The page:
Mark Blumenthal | October 1, 2008
Topics: Age Weighting , Cell Phones , Disclosure
My NationalJournal.com column, on whether pollsters should be weighting by age, and if so, to what value, is now online. It follows on last night's post on changing weighting of the GWU Battleground survey.
Two pieces of added context. First, yesterday I emailed a handful of national pollsters to ask about the age compositions of their samples, and I got quick responses from those listed below. The table includes the estimates of 2004 turnout from both exit polls and the U.S. Census Current Population Survey (CPS). See my column for more discussion of the 2004 estimates. Note that most pollsters report on the percentage of 18-29-year-olds, which is included below:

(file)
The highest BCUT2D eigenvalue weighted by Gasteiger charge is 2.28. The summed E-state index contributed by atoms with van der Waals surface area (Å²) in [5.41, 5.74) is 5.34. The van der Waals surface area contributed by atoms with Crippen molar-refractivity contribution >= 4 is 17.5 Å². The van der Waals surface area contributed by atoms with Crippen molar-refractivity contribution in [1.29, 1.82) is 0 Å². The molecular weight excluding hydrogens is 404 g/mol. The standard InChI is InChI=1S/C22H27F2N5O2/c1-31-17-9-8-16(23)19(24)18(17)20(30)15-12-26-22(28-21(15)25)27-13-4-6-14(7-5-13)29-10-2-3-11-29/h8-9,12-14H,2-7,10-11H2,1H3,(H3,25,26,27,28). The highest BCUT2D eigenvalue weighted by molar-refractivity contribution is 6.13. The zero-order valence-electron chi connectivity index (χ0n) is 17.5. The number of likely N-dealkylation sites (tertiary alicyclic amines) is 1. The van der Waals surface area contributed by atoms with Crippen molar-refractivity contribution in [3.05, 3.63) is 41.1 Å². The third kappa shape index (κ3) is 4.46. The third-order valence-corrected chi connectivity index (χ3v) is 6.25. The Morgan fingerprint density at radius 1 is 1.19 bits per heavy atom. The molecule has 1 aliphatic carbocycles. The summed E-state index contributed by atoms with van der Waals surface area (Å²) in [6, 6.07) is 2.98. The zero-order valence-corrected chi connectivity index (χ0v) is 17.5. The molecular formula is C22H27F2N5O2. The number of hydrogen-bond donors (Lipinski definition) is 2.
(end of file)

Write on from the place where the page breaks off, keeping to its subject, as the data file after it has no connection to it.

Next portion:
Second, I want to re-post the very helpful graphic produced by the Pew Research Center last year that shows how how the rise of cell-phone only households has dramatically affected the ability of pollsters to reach younger respondents when relying on random samples of land-line telephones. The percentage of 18-34 year olds in Pew's un-weighted national samples declined by roughly ten percentage points between 2002 and 2006 -- the same time period in which the percentage of adults living in wireless only households has grown from 3% to 12% (I originally posted this chart as part of an entry last year on cell phones and their impact on political surveys).